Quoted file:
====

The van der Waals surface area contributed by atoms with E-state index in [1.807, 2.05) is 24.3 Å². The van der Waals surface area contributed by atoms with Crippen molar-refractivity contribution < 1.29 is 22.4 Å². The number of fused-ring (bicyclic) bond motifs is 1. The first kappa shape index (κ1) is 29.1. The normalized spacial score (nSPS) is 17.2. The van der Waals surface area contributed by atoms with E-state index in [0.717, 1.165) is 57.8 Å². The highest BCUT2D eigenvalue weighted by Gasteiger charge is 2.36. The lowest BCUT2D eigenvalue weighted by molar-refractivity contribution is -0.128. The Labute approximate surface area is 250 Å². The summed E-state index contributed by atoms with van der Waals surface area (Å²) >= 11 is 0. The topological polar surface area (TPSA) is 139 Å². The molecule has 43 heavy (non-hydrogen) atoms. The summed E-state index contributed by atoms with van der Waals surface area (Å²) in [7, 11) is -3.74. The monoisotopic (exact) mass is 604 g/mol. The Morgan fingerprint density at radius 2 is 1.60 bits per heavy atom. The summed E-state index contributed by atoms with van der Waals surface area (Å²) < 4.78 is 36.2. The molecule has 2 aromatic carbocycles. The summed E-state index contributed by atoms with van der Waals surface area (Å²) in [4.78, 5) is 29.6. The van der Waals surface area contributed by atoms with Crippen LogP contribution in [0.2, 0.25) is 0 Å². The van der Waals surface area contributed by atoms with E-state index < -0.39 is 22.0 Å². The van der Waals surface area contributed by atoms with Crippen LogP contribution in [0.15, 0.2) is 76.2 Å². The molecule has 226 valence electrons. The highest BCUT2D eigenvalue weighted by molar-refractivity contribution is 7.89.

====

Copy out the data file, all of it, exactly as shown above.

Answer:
The van der Waals surface area contributed by atoms with E-state index in [1.807, 2.05) is 24.3 Å². The van der Waals surface area contributed by atoms with Crippen molar-refractivity contribution < 1.29 is 22.4 Å². The number of fused-ring (bicyclic) bond motifs is 1. The first kappa shape index (κ1) is 29.1. The normalized spacial score (nSPS) is 17.2. The van der Waals surface area contributed by atoms with E-state index in [0.717, 1.165) is 57.8 Å². The highest BCUT2D eigenvalue weighted by Gasteiger charge is 2.36. The lowest BCUT2D eigenvalue weighted by molar-refractivity contribution is -0.128. The Labute approximate surface area is 250 Å². The summed E-state index contributed by atoms with van der Waals surface area (Å²) >= 11 is 0. The topological polar surface area (TPSA) is 139 Å². The molecule has 43 heavy (non-hydrogen) atoms. The summed E-state index contributed by atoms with van der Waals surface area (Å²) in [7, 11) is -3.74. The monoisotopic (exact) mass is 604 g/mol. The Morgan fingerprint density at radius 2 is 1.60 bits per heavy atom. The summed E-state index contributed by atoms with van der Waals surface area (Å²) < 4.78 is 36.2. The molecule has 2 aromatic carbocycles. The summed E-state index contributed by atoms with van der Waals surface area (Å²) in [4.78, 5) is 29.6. The van der Waals surface area contributed by atoms with Crippen LogP contribution in [0.2, 0.25) is 0 Å². The van der Waals surface area contributed by atoms with E-state index < -0.39 is 22.0 Å². The van der Waals surface area contributed by atoms with Crippen LogP contribution in [0.15, 0.2) is 76.2 Å². The molecule has 226 valence electrons. The highest BCUT2D eigenvalue weighted by molar-refractivity contribution is 7.89.